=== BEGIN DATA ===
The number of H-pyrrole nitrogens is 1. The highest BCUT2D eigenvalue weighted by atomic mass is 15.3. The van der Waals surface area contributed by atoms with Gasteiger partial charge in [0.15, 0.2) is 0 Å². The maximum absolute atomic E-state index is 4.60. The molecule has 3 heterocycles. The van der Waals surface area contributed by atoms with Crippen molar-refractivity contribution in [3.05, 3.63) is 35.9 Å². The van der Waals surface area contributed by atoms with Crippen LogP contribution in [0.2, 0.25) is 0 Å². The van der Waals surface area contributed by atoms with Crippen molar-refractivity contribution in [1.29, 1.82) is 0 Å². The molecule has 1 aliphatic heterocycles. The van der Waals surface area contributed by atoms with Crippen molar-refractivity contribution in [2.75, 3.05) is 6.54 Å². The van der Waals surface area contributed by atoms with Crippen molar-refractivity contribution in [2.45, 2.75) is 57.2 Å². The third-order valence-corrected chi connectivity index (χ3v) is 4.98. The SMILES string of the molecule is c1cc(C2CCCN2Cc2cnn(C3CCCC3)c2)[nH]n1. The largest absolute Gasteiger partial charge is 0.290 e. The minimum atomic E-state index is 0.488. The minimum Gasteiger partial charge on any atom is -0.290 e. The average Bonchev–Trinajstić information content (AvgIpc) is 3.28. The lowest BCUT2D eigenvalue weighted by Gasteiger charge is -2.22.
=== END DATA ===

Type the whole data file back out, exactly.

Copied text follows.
The number of H-pyrrole nitrogens is 1. The highest BCUT2D eigenvalue weighted by atomic mass is 15.3. The van der Waals surface area contributed by atoms with Gasteiger partial charge in [0.15, 0.2) is 0 Å². The maximum absolute atomic E-state index is 4.60. The molecule has 3 heterocycles. The van der Waals surface area contributed by atoms with Crippen molar-refractivity contribution in [3.05, 3.63) is 35.9 Å². The van der Waals surface area contributed by atoms with Crippen LogP contribution in [0.2, 0.25) is 0 Å². The van der Waals surface area contributed by atoms with Crippen molar-refractivity contribution in [1.29, 1.82) is 0 Å². The molecule has 1 aliphatic heterocycles. The van der Waals surface area contributed by atoms with Crippen molar-refractivity contribution in [2.75, 3.05) is 6.54 Å². The van der Waals surface area contributed by atoms with Crippen molar-refractivity contribution in [2.45, 2.75) is 57.2 Å². The third-order valence-corrected chi connectivity index (χ3v) is 4.98. The SMILES string of the molecule is c1cc(C2CCCN2Cc2cnn(C3CCCC3)c2)[nH]n1. The largest absolute Gasteiger partial charge is 0.290 e. The minimum atomic E-state index is 0.488. The minimum Gasteiger partial charge on any atom is -0.290 e. The average Bonchev–Trinajstić information content (AvgIpc) is 3.28. The lowest BCUT2D eigenvalue weighted by Gasteiger charge is -2.22.